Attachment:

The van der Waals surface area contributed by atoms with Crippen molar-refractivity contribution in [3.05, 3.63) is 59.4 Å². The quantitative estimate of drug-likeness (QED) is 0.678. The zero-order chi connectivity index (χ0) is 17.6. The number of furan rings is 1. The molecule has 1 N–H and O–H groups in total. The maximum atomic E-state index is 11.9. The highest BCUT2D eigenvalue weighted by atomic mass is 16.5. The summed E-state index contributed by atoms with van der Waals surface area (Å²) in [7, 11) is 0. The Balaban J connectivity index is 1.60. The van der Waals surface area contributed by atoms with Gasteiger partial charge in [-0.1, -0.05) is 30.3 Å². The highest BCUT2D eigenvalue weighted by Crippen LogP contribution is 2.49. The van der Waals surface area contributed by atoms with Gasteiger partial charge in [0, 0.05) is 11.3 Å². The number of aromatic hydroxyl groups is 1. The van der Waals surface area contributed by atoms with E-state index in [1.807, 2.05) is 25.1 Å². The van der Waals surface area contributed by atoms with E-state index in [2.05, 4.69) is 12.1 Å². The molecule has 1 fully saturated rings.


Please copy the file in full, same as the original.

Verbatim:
The van der Waals surface area contributed by atoms with Crippen molar-refractivity contribution in [3.05, 3.63) is 59.4 Å². The quantitative estimate of drug-likeness (QED) is 0.678. The zero-order chi connectivity index (χ0) is 17.6. The number of furan rings is 1. The molecule has 1 N–H and O–H groups in total. The maximum atomic E-state index is 11.9. The highest BCUT2D eigenvalue weighted by atomic mass is 16.5. The summed E-state index contributed by atoms with van der Waals surface area (Å²) in [7, 11) is 0. The Balaban J connectivity index is 1.60. The van der Waals surface area contributed by atoms with Gasteiger partial charge in [-0.1, -0.05) is 30.3 Å². The highest BCUT2D eigenvalue weighted by Crippen LogP contribution is 2.49. The van der Waals surface area contributed by atoms with Gasteiger partial charge in [0, 0.05) is 11.3 Å². The number of aromatic hydroxyl groups is 1. The van der Waals surface area contributed by atoms with E-state index in [1.807, 2.05) is 25.1 Å². The van der Waals surface area contributed by atoms with E-state index in [2.05, 4.69) is 12.1 Å². The molecule has 1 fully saturated rings.